Understanding the relationship between majors and careers and considering careers that typically correlate with certain majors is usually the best approach. Selecting a major appropriate for you requires research, time, and a willingness to explore more than one option. In addition, keep in mind that in many cases, there is more than one avenue or course of study you may pursue in order to achieve your end result- your future career! Many times, the process of major and career exploration will involve experimenting with various plans and adjusting your future map accordingly.
Visit What Can I Do With This Major? to learn more about how majors connect to careers. You can read descriptions of each NAU major and the program courses in the NAU degree search.
Career exploration strategies
Career research can help you learn about factors such as daily job responsibilities, job growth for a specific career type, and average salary. Career research can happen quickly through online sources or at a deeper level through informational interviews, networking, or career events. Consider the methods below to complete your research.
O*NET provides excellent information on jobs and describes the tasks performed, education required, wages and employment outlook and a listing of knowledge, skills and abilities needed to do the work.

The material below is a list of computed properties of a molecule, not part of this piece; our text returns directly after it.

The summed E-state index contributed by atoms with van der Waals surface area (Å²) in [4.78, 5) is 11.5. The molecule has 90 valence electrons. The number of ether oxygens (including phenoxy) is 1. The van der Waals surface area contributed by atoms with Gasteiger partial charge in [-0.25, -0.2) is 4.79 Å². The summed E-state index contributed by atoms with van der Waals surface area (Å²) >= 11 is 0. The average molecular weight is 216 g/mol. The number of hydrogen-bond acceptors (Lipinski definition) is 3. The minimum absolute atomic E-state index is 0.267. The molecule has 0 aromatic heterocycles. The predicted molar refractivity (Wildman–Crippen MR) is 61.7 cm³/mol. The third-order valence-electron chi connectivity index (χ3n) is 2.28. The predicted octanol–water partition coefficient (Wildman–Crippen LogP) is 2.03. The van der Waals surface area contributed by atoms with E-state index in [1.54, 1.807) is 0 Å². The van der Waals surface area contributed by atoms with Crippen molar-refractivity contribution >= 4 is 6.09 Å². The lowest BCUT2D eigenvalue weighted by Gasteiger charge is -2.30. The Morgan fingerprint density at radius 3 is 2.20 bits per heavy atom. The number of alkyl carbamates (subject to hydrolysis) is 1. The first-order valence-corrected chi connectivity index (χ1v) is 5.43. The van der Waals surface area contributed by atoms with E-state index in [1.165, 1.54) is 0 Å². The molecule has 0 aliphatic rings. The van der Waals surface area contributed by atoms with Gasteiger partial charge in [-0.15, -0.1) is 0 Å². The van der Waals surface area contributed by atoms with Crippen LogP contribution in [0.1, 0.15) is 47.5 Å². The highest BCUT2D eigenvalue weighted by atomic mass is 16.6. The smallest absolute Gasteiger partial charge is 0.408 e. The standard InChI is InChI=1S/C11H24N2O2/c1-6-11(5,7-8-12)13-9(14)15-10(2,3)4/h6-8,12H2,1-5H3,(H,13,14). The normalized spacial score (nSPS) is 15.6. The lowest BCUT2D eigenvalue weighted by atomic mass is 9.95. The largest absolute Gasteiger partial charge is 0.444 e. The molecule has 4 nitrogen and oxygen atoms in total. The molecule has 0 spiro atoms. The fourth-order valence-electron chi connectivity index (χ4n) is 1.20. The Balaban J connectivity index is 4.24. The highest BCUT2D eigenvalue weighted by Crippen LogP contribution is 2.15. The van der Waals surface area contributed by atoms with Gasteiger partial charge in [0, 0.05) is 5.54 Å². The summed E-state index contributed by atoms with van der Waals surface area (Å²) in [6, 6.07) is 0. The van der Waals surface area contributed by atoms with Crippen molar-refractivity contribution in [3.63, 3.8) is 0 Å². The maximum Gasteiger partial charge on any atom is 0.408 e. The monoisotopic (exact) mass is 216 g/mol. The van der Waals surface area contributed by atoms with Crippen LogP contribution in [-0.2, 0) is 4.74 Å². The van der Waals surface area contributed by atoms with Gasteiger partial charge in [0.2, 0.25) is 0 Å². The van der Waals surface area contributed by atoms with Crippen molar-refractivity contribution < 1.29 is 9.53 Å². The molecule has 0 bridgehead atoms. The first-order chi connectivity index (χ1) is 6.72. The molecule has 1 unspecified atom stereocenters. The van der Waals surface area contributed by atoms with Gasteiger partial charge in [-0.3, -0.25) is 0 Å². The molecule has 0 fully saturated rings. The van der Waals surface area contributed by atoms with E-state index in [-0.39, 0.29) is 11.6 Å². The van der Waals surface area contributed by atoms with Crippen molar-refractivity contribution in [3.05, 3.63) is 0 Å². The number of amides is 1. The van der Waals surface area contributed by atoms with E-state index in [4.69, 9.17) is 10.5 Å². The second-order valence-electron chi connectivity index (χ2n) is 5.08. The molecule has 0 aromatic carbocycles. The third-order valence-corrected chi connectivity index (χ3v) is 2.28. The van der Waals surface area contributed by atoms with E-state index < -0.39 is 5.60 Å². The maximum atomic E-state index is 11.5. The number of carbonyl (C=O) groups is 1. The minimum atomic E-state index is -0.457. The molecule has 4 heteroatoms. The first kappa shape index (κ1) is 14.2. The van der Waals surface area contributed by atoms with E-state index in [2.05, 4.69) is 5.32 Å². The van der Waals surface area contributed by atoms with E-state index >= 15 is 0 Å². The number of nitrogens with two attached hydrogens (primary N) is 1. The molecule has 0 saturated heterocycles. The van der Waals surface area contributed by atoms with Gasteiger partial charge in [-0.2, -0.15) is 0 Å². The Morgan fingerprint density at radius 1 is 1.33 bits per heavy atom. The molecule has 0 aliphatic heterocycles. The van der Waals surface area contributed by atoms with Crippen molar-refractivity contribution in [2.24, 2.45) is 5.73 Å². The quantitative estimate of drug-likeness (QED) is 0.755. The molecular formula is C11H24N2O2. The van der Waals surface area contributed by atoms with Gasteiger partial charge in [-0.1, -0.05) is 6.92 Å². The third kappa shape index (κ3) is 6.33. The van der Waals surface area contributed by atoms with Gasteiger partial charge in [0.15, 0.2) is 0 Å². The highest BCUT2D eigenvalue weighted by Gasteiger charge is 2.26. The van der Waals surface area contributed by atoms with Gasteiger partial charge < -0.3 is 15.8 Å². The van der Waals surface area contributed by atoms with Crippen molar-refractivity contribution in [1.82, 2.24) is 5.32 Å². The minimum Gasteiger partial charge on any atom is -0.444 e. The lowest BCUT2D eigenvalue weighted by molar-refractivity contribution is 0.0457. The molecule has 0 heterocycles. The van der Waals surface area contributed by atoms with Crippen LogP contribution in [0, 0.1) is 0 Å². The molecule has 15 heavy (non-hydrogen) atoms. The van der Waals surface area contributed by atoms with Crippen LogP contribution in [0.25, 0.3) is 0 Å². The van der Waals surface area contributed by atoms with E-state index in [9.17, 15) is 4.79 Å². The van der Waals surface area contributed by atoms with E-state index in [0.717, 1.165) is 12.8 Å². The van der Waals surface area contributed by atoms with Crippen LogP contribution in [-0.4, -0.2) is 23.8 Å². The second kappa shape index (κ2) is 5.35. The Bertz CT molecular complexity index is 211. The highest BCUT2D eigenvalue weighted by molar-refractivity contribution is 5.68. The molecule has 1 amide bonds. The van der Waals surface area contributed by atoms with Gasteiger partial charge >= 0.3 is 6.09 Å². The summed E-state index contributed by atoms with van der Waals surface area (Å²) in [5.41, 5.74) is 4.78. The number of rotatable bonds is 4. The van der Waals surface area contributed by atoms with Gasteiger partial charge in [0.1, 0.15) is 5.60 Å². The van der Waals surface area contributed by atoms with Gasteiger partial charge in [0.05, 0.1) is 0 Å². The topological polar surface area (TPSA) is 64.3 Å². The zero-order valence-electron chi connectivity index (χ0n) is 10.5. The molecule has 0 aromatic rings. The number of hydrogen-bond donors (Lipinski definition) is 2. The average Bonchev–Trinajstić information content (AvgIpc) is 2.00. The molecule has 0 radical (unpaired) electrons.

To identify career paths tailored to your interests, take a short and easy interest inventory at My Next Move. To access the assessment from that webpage, click the box on the far right that says "I'm not sure."
Occupational outlook handbook
The Occupational outlook handbook is a guide to help you find information on job responsibilities, work environment, required education and skills, salary and outlook and related occupations that match your interests.
Job search engines
Both Handshake and Indeed.com list thousands of opportunities throughout the year. These resources give you a snapshot of real jobs and internships available to students and new college grads so you have a better idea of what employers want and the skills you'll need.
Job fairs and other career events such as networking receptions are a great way to find out more about jobs and what employers are looking for. Attend as many events as you can. Search the Events area on Handshake.
An internship allows you to "test drive" a career before you commit to it full time. That way, you can explore careers and organizations that interest you. Likewise, you are able to gain knowledge of the professional work world and develop a professional network. Handshake lists hundreds of internships that you can explore, and you can also speak to your department's internship coordinator to discuss opportunities.
All successful people give back to their communities. Not only will you feel good by volunteering and starting that pattern of success, but you can explore a career and possibly build a network. Volunteering gives you a chance to try out a career and learn more about an industry. Plus, it feels good!